But it does mean there are no obstacles or sharp reef tips standing in your way during your snorkel time, and getting into the ocean at Kailua Beach is a chilled endeavor. For these reasons, Kailua Beach Park is also popular with travelers just grasping the snorkel-concept, or those on vacation with the kids.
Like Lanikai Beach, you can also join a kayaking tour from Kailua Beach to the Na Mokulua Islands for more snorkeling adventures.
22 – Secret Beach
Famous as the backdrop to some of our biggest blockbuster movies like Jurassic Park and 50 First Dates, Kualoa Ranch is an adventure-inducing private outdoor park and the home of Secret Beach.
To access the snorkel spot you will have to first travel to Kualoa Ranch. Arriving, book a Secret Island beach adventure. It includes snorkeling as well as the chance to try out other water sports if you’re keen like swimming, canoeing and boat rides.
The easiest way to get to Secret Beach is through the private park but it guarantees a beach and ocean that are well-maintained and looked after. A healthy ecosystem equals great snorkeling.
23 – Heʻeia State Park
This dedicated national park is encompassed by the Ko’olau Range mountains and is located within the massive Kāne’ohe Bay.
Head to Heʻeia State Park’s beachy waterfront, put on your snorkel gear and prepare for the breathtaking underwater scenery.
Protected by local authorities as well as communities, the ongoing effort is constantly put into preserving the ocean around here and its aquatic life. There are even educational programs run by volunteers on the beach — so get involved!
Wild and sizely rainbow corals line the reef beds and the area boasts a diverse marine world. Like most of the beaches on the East Coast, Heʻeia State Park sports smooth seas and strong currents are blown away.
Some other popular beaches that make up Kāne’ohe Bay include Ahu O Laka, Mokoliʻi Island and Sugar Mill Beach.
24 – Kaneohe Sandbar
Speaking of, Ahu O Laka, more commonly known as Kaneohe Sandbar is also situated in Kāne’ohe Bay. If it appears familiar, you may have seen this hidden gem on Instagram feeds, and it’s easy to understand why.
Smack bang in the middle of the bay is a snow-white natural sandbar formed against the lagoon’s reef. You can actually chill on the natural sandbank and easily snorkel in the ocean around it.
Thanks to its makeup, the water around the sandbar is extremely shallow and so it’s suitable for all-level snorkel enthusiasts. During high tide, the water levels can rise waist-deep. To get to Ahu O Laka you need to kayak or catch a boat ride across.
As a highlight attraction, there are many boat tours to Kaneohe Sandbar which provide a convenient option for snorkeling here.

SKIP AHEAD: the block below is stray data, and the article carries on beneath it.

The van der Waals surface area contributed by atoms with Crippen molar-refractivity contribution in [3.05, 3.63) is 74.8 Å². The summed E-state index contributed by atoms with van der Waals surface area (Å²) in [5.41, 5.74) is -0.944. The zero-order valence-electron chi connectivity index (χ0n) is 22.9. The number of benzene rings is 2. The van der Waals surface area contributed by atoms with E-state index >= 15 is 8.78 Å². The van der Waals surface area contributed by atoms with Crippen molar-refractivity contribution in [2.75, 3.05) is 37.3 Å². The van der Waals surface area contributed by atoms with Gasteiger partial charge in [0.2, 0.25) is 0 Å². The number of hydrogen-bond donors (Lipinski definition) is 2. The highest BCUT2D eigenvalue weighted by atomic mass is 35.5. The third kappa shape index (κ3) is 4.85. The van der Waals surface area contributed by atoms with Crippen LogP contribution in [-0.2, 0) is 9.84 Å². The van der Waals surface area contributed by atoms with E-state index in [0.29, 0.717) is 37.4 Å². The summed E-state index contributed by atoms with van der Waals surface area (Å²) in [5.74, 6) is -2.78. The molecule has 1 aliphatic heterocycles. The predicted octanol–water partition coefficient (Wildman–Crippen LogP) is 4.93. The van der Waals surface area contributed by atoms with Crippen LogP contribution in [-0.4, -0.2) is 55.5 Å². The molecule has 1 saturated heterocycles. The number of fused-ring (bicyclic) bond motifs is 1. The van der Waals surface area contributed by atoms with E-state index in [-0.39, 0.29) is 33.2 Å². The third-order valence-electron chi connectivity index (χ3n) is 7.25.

Spend a few hours or half the day exploring the pristine ocean and all the tropical fish, for example, flounders, that roam around here including some larger marine animals like turtles. The reef along the sandbar is pretty exceptional and many healthy corals thrive.
25 – Kualoa Regional Park
Directly in front of a large green grassy area with picnic tables and shady trees is the beach part of Kualoa Regional Park, known as Sugar Mill Beach.
A narrow sandy stretch continues down a strip and a calm ocean sits in front, also constituting part of Kāne’ohe Bay. The water visibility here is usually quite good and clear on most days, and a view of Mokoliʻi Island (nicknamed Chinaman’s Hat) greets you from the shoreline.
You’ll be welcomed by a shallow reef, but take precautions against sharp rocks along the water’s edge and between the reef. Venturing past here you can enjoy some more snorkeling and the occasional octopus backward swimming.
How to reach those snorkeling spots?
Snorkeling in Oahu is one of the island’s most favored activities. To keep up, there are a multitude of companies offering snorkeling tours in Oahu and each tour differs slightly in details (like timing, tour duration, inclusivities, etc).
Decipher among them using our search engine to compare all of these snorkel expeditions and pick the one that best fits your travel needs.
Snorkeling in Oahu is a magical experience, and while you’re here, one that should not be missed. With snorkel spots suited for all levels, there’s no excuse really
Enjoy the tropical island’s beauty, both on land and under the sea. Have you got a secret snorkeling spot in Oahu to share? Let us know in the comments below.
Happy snorkeling and safe travels to Hawaii!